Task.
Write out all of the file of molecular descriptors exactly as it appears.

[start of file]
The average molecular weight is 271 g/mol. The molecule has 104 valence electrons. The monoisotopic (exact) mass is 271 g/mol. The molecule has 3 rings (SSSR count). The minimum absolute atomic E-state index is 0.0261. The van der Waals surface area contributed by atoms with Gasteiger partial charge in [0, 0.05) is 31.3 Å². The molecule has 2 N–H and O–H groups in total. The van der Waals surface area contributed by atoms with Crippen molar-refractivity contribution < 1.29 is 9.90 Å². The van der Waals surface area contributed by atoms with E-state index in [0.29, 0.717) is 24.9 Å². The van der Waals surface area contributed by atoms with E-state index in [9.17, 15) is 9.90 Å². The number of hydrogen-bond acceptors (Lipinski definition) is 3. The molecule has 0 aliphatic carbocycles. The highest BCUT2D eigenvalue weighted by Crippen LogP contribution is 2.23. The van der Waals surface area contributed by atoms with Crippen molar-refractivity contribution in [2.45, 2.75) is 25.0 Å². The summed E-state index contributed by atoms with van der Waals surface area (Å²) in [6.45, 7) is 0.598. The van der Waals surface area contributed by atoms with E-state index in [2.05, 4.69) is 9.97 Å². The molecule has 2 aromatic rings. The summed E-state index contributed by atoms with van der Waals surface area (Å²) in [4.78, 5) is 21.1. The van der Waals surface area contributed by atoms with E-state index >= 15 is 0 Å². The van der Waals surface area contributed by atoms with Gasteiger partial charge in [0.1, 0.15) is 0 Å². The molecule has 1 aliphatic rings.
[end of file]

The average molecular weight is 271 g/mol. The molecule has 104 valence electrons. The monoisotopic (exact) mass is 271 g/mol. The molecule has 3 rings (SSSR count). The minimum absolute atomic E-state index is 0.0261. The van der Waals surface area contributed by atoms with Gasteiger partial charge in [0, 0.05) is 31.3 Å². The molecule has 2 N–H and O–H groups in total. The van der Waals surface area contributed by atoms with Crippen molar-refractivity contribution < 1.29 is 9.90 Å². The van der Waals surface area contributed by atoms with E-state index in [0.29, 0.717) is 24.9 Å². The van der Waals surface area contributed by atoms with E-state index in [9.17, 15) is 9.90 Å². The number of hydrogen-bond acceptors (Lipinski definition) is 3. The molecule has 0 aliphatic carbocycles. The highest BCUT2D eigenvalue weighted by Crippen LogP contribution is 2.23. The van der Waals surface area contributed by atoms with Crippen molar-refractivity contribution in [2.45, 2.75) is 25.0 Å². The summed E-state index contributed by atoms with van der Waals surface area (Å²) in [6.45, 7) is 0.598. The van der Waals surface area contributed by atoms with E-state index in [2.05, 4.69) is 9.97 Å². The molecule has 2 aromatic rings. The summed E-state index contributed by atoms with van der Waals surface area (Å²) in [4.78, 5) is 21.1. The van der Waals surface area contributed by atoms with E-state index >= 15 is 0 Å². The van der Waals surface area contributed by atoms with Gasteiger partial charge in [0.1, 0.15) is 0 Å². The molecule has 1 aliphatic rings.